The arbitrary and capricious test applies to our review, and the precise issue before us is whether the Kitsap County commissioners were arbitrary and capricious in exacting these conditions. Miller v. Port Angeles, 38 Wn. App. 904, 691 P.2d 229 (1984), review denied, 103 Wn.2d 1024 (1985); Johnson v. Mt. Vernon, 37 Wn. App. 214, 679 P.2d 405 (1984); Murphy v. Seattle, 32 Wn. App. 386, 647 P.2d 540 (1982). We hold that they were.
 A property interest can be exacted without compensation only upon a proper exercise of government police power. Such power is properly exercised in zoning situations where the problem to be remedied by the exaction arises from the development under consideration, and the exaction is reasonable and for a legitimate public purpose. Unless these requirements are met, the exaction is an unconstitutional taking. Nollan v. California Coastal Comm'n, ___ U.S. ___, 97 L.Ed.2d 677, 107 S.Ct. 3141 (1987); Miller v. Port Angeles, supra; Gerla v. Tacoma, 12 Wn. App. 883, 533 P.2d 416, review denied, 85 Wn.2d 1011 (1975). Cf. RCW 82.02.020; RCW 58.17.110; Kenart Assocs. v. Skagit Cy., 37 Wn. App. 295, 680 P.2d 439, review denied, 101 Wn.2d 1021 (1984).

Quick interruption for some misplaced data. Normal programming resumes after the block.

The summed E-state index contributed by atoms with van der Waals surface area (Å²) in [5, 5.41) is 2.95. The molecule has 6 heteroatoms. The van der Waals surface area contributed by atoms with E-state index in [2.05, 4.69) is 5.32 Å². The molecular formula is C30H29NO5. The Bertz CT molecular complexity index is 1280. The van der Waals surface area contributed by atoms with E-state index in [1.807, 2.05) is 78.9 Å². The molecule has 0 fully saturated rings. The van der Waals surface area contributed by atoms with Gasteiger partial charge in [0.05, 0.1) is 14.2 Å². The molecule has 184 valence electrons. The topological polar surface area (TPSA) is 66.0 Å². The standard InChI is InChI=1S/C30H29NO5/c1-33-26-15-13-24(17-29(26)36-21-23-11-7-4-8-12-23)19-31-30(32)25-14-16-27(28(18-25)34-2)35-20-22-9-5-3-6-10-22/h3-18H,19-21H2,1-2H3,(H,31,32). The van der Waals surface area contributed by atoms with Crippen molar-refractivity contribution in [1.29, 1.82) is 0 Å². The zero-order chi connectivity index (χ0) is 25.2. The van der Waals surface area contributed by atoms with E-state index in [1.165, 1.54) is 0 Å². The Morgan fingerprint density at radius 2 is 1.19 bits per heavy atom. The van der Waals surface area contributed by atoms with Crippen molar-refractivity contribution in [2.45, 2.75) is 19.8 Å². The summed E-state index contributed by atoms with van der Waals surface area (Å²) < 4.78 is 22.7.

The requirement of a commercial access to serve the Berg/Carlson property does not even remotely satisfy these requirements. There is no expectation that the Berg/Carlson property is to be developed at the same time as Unlimited's development, or, for that matter, anytime soon. Even if there was, the exaction serves no public interest, let alone a reasonable one. The public has no interest in the commercial development of the Berg/Carlson property, and it is manifestly unreasonable for Kitsap County to exact a commercial access easement to this commercially landlocked parcel as a condition to Unlimited's planned unit development.
There is nothing in the record before us to show that Unlimited's development will make extension of Randall Way necessary. To the contrary, the record discloses that the County has no immediate plans for an extension. Rather, it intends to hold the exacted property until some undefined future time when Randall Way can be extended to connect with other, as yet unbuilt, roads. This uncompensated exaction, too, is invalid. Miller v. Port Angeles, supra. See also J B Dev. Co. v. King Cy., 29 Wn. App. 942, 949, 631 P.2d 1002 (1981), aff'd, 100 Wn.2d 299, 669 P.2d 468 (1983).
We find without merit all contentions other than those discussed in this opinion.
REED, C.J., and ALEXANDER, J., concur.
Reconsideration denied April 11, 1988.
Review denied by Supreme Court September 1, 1988.